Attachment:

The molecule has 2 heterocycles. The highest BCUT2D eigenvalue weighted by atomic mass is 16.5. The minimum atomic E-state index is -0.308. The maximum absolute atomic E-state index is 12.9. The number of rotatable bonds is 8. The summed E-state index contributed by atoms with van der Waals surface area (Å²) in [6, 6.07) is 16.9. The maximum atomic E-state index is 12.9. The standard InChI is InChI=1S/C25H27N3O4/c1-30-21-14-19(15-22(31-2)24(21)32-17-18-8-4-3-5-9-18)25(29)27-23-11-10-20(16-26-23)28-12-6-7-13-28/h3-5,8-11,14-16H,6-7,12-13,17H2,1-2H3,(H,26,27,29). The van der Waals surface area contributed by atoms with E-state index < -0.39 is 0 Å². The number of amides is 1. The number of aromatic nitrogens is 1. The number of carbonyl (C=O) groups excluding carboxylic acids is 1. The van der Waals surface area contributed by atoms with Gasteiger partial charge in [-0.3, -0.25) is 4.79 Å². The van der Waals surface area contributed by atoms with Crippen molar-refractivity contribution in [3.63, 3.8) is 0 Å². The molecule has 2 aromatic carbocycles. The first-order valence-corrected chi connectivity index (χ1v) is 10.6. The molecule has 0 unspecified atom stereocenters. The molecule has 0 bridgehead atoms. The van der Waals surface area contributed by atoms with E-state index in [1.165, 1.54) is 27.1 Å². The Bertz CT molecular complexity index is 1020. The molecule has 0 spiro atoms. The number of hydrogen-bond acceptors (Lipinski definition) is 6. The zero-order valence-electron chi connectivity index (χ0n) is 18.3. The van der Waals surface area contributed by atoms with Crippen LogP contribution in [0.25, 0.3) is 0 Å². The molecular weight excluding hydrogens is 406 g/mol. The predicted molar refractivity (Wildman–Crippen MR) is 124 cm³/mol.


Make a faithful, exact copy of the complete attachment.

The molecule has 2 heterocycles. The highest BCUT2D eigenvalue weighted by atomic mass is 16.5. The minimum atomic E-state index is -0.308. The maximum absolute atomic E-state index is 12.9. The number of rotatable bonds is 8. The summed E-state index contributed by atoms with van der Waals surface area (Å²) in [6, 6.07) is 16.9. The maximum atomic E-state index is 12.9. The standard InChI is InChI=1S/C25H27N3O4/c1-30-21-14-19(15-22(31-2)24(21)32-17-18-8-4-3-5-9-18)25(29)27-23-11-10-20(16-26-23)28-12-6-7-13-28/h3-5,8-11,14-16H,6-7,12-13,17H2,1-2H3,(H,26,27,29). The van der Waals surface area contributed by atoms with E-state index < -0.39 is 0 Å². The number of amides is 1. The number of aromatic nitrogens is 1. The number of carbonyl (C=O) groups excluding carboxylic acids is 1. The van der Waals surface area contributed by atoms with Gasteiger partial charge in [-0.3, -0.25) is 4.79 Å². The van der Waals surface area contributed by atoms with Crippen molar-refractivity contribution in [3.63, 3.8) is 0 Å². The molecule has 2 aromatic carbocycles. The first-order valence-corrected chi connectivity index (χ1v) is 10.6. The molecule has 0 unspecified atom stereocenters. The molecule has 0 bridgehead atoms. The van der Waals surface area contributed by atoms with E-state index in [1.165, 1.54) is 27.1 Å². The Bertz CT molecular complexity index is 1020. The molecule has 0 spiro atoms. The number of hydrogen-bond acceptors (Lipinski definition) is 6. The zero-order valence-electron chi connectivity index (χ0n) is 18.3. The van der Waals surface area contributed by atoms with Crippen LogP contribution in [0.25, 0.3) is 0 Å². The molecular weight excluding hydrogens is 406 g/mol. The predicted molar refractivity (Wildman–Crippen MR) is 124 cm³/mol.